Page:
Twitter is scheduled to remove ‘legacy’ verified checkmarks today, on April 1st. If individuals or organizations want to keep their blue or gold checkmark—they will need to pay for either Twitter Blue or Twitter Verification for Organisations, which are priced at $8 and $1,000, respectively.
However, according to a report by The New York Times, via The Verge, it appears that Twitter may be exempting the top 10,000 organisations with the highest number of followers from this payment requirement.
To retain their gold checkmarks, organizations will need to subscribe to Twitter Verification for Organisations by default—paying $1,000 per month plus an additional $50 for every affiliated account. For example, if Organisation ‘X’ wants to verify three of its journalists, it would have to pay $1,150 per month. However, this won’t be the case for the top 10,000 organisations ranked by their number of followers.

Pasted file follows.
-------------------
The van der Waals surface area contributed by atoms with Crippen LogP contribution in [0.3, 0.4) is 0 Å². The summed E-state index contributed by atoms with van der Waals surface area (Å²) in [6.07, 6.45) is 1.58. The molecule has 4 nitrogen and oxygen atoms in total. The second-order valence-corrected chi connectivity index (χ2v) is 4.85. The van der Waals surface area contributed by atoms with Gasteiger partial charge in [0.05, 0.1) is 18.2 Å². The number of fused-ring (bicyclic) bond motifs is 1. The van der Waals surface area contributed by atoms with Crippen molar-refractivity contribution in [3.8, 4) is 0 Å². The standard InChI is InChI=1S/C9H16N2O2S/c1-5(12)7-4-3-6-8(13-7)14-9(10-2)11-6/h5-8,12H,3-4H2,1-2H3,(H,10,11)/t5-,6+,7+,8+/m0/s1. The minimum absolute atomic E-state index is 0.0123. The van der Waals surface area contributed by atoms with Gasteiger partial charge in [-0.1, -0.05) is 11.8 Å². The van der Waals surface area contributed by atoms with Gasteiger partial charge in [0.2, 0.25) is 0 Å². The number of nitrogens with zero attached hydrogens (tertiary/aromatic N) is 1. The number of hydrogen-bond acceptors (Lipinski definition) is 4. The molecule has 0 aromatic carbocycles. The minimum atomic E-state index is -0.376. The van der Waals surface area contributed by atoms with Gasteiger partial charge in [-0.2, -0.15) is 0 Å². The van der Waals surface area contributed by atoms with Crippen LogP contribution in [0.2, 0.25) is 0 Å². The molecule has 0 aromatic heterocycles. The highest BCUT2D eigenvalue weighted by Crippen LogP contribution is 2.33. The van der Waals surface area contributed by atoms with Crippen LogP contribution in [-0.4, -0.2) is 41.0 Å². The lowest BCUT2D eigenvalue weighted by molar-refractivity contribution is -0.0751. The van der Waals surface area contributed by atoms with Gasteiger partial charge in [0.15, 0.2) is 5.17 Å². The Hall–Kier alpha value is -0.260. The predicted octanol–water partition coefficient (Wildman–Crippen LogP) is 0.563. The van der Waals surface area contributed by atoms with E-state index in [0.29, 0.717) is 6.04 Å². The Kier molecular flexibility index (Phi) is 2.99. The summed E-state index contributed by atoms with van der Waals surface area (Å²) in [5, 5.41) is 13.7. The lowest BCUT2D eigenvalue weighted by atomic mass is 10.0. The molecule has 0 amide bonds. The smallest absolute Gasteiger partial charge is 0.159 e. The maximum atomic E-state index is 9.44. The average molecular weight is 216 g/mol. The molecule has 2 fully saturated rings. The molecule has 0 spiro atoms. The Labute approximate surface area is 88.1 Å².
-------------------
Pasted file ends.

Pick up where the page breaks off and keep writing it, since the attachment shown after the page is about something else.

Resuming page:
Therefore, if your organisation doesn’t meet this seemingly stringent requirement and being verified on Twitter is important to you, your only option is to pay $1,000 per month. While this may not be an issue for some of the world’s most credible news outlets, or big companies like Apple, it can be a challenging task for those who cannot afford it.
For smaller brands and non-publishers, such as emerging startups—dealing with impersonation can be an even greater challenge—as was evident when Twitter Blue was just launched. It will be interesting to see how Twitter handles this issue, which is being speculated about, once the ‘legacy’ verified check marks are removed.
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